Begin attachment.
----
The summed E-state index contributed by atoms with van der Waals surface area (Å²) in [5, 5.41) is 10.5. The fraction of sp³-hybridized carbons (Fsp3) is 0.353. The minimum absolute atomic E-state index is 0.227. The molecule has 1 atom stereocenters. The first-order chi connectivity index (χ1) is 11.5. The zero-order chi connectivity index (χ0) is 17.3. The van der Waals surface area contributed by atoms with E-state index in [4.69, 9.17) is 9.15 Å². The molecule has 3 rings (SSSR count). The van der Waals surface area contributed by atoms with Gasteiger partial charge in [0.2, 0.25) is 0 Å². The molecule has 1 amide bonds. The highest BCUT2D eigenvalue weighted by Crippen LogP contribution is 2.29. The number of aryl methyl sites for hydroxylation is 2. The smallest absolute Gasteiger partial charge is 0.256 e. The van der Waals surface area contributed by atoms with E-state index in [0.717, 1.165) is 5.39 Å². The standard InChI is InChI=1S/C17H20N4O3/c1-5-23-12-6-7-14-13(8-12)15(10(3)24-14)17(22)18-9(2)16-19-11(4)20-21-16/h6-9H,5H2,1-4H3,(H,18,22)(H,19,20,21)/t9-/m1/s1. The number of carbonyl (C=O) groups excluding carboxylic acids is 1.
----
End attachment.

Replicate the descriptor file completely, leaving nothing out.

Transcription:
The summed E-state index contributed by atoms with van der Waals surface area (Å²) in [5, 5.41) is 10.5. The fraction of sp³-hybridized carbons (Fsp3) is 0.353. The minimum absolute atomic E-state index is 0.227. The molecule has 1 atom stereocenters. The first-order chi connectivity index (χ1) is 11.5. The zero-order chi connectivity index (χ0) is 17.3. The van der Waals surface area contributed by atoms with E-state index in [4.69, 9.17) is 9.15 Å². The molecule has 3 rings (SSSR count). The van der Waals surface area contributed by atoms with Gasteiger partial charge in [0.2, 0.25) is 0 Å². The molecule has 1 amide bonds. The highest BCUT2D eigenvalue weighted by Crippen LogP contribution is 2.29. The number of aryl methyl sites for hydroxylation is 2. The smallest absolute Gasteiger partial charge is 0.256 e. The van der Waals surface area contributed by atoms with E-state index in [0.717, 1.165) is 5.39 Å². The standard InChI is InChI=1S/C17H20N4O3/c1-5-23-12-6-7-14-13(8-12)15(10(3)24-14)17(22)18-9(2)16-19-11(4)20-21-16/h6-9H,5H2,1-4H3,(H,18,22)(H,19,20,21)/t9-/m1/s1. The number of carbonyl (C=O) groups excluding carboxylic acids is 1.